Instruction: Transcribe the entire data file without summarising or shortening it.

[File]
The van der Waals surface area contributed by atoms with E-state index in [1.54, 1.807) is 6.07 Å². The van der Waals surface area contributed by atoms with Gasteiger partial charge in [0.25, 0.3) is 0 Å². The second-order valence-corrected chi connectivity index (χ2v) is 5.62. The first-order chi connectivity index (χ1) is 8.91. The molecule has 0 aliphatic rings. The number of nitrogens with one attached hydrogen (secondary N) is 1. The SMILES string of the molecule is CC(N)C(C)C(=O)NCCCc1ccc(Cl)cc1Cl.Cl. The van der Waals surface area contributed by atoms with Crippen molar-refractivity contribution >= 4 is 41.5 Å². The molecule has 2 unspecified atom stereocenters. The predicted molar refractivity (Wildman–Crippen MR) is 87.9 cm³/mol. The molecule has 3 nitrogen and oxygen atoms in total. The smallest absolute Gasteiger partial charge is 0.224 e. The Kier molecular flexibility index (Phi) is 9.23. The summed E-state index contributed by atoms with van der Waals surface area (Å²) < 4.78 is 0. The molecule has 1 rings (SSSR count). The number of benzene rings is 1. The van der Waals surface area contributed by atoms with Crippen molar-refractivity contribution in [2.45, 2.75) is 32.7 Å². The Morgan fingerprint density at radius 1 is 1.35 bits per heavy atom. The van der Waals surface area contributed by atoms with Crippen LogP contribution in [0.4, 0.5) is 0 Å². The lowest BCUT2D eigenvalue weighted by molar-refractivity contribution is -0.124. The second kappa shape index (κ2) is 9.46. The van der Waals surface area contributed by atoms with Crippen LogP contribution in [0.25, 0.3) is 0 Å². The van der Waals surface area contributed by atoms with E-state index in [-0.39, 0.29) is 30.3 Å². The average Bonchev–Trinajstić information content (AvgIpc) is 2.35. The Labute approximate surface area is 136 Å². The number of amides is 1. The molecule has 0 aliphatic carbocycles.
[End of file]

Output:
The van der Waals surface area contributed by atoms with E-state index in [1.54, 1.807) is 6.07 Å². The van der Waals surface area contributed by atoms with Gasteiger partial charge in [0.25, 0.3) is 0 Å². The second-order valence-corrected chi connectivity index (χ2v) is 5.62. The first-order chi connectivity index (χ1) is 8.91. The molecule has 0 aliphatic rings. The number of nitrogens with one attached hydrogen (secondary N) is 1. The SMILES string of the molecule is CC(N)C(C)C(=O)NCCCc1ccc(Cl)cc1Cl.Cl. The van der Waals surface area contributed by atoms with Crippen molar-refractivity contribution >= 4 is 41.5 Å². The molecule has 2 unspecified atom stereocenters. The predicted molar refractivity (Wildman–Crippen MR) is 87.9 cm³/mol. The molecule has 3 nitrogen and oxygen atoms in total. The smallest absolute Gasteiger partial charge is 0.224 e. The Kier molecular flexibility index (Phi) is 9.23. The summed E-state index contributed by atoms with van der Waals surface area (Å²) < 4.78 is 0. The molecule has 1 rings (SSSR count). The number of benzene rings is 1. The van der Waals surface area contributed by atoms with Crippen molar-refractivity contribution in [2.45, 2.75) is 32.7 Å². The Morgan fingerprint density at radius 1 is 1.35 bits per heavy atom. The van der Waals surface area contributed by atoms with Crippen LogP contribution in [0.4, 0.5) is 0 Å². The lowest BCUT2D eigenvalue weighted by molar-refractivity contribution is -0.124. The second kappa shape index (κ2) is 9.46. The van der Waals surface area contributed by atoms with Crippen LogP contribution in [0.25, 0.3) is 0 Å². The van der Waals surface area contributed by atoms with E-state index in [-0.39, 0.29) is 30.3 Å². The average Bonchev–Trinajstić information content (AvgIpc) is 2.35. The Labute approximate surface area is 136 Å². The number of amides is 1. The molecule has 0 aliphatic carbocycles.